After you’ve found the perfect person for the job, you still have to get them to take on the new responsibility. Let them know why you chose them for the job. When you show others that you support their growth, it builds a culture of trust. Employees who see delegated tasks as opportunities are more likely to be invested in the outcome.
When you’re working with newer employees, express your willingness to provide ongoing support and feedback. For seasoned employees, take their thoughts and experiences into account.
4. Be Clear and Specific About the Work
It’s critical to explain to employees why the project is necessary, what you expect of them, and when it’s due. If they know what you expect, they’ll be more likely to deliver.
By setting clear expectations, you help them plan how to carry out the task. Set up project milestones so that you can check progress without micromanaging. If your employee has trouble meeting a milestone, they still have time to course correct before the final product is due.
This type of accountability is commonly used in universities. If students only know the due date and basic requirements for completing major research papers, they might put off the work until the eleventh hour. Many programs require students to meet with advisers weekly to get guidance, address structure, and work out kinks in their methods in advance of deadlines. These measures set students up to succeed while giving them the space to produce great work.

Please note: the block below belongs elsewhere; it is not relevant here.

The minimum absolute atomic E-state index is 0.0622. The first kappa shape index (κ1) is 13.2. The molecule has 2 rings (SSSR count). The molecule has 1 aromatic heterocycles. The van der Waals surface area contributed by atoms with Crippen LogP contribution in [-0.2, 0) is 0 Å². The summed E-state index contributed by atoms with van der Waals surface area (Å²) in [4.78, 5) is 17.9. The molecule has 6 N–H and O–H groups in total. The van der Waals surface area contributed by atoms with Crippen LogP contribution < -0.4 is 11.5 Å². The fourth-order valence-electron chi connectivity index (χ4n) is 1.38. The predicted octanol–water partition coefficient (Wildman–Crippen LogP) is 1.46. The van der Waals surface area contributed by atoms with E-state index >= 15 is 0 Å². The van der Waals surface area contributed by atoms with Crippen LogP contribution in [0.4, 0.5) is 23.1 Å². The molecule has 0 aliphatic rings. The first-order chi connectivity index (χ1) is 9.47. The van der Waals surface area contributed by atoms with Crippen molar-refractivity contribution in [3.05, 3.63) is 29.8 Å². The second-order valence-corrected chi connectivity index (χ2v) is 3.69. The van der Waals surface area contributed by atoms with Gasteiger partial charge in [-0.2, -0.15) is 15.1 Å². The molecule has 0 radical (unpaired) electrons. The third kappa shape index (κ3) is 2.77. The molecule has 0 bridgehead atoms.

5. But Leave the Details up to Them
Nothing kills motivation and trust like micromanagement. In a survey by staffing firm Accountemps, more than two-thirds of respondents said it hurt their morale.
If you expect something to be done a certain way, outline that in the project brief. If you can’t explain exactly what you have in mind, you might be better off doing it yourself.
If you can explain what you’re looking for in writing, and your teammate says they understand, trust them to do that. Don’t be a backseat driver once the work begins.
6. Make Consequences Clear
What happens if the person to whom you’ve delegated a task drops the ball? Will you just shrug your shoulders and compensate them anyway?
If you do, you’re communicating that you don’t care about their contribution. Not only does that show disrespect to the person you’re working with, but it sets low expectations for future projects.
As with incentives, it’s important to align consequences with the nature of the problem. If you could have been more clear in your instructions, then don’t punish the other person. If you trusted your life savings to your business partner, and they spent it at a casino, then you may need to contact the authorities or sever ties altogether.
Most consequences will fall somewhere in between those poles. Give others the benefit of the doubt, and don’t be mean-spirited. One missed deadline at work deserves a stern warning, not a firing. Repeated deadline problems may warrant a cut in pay or responsibilities, however.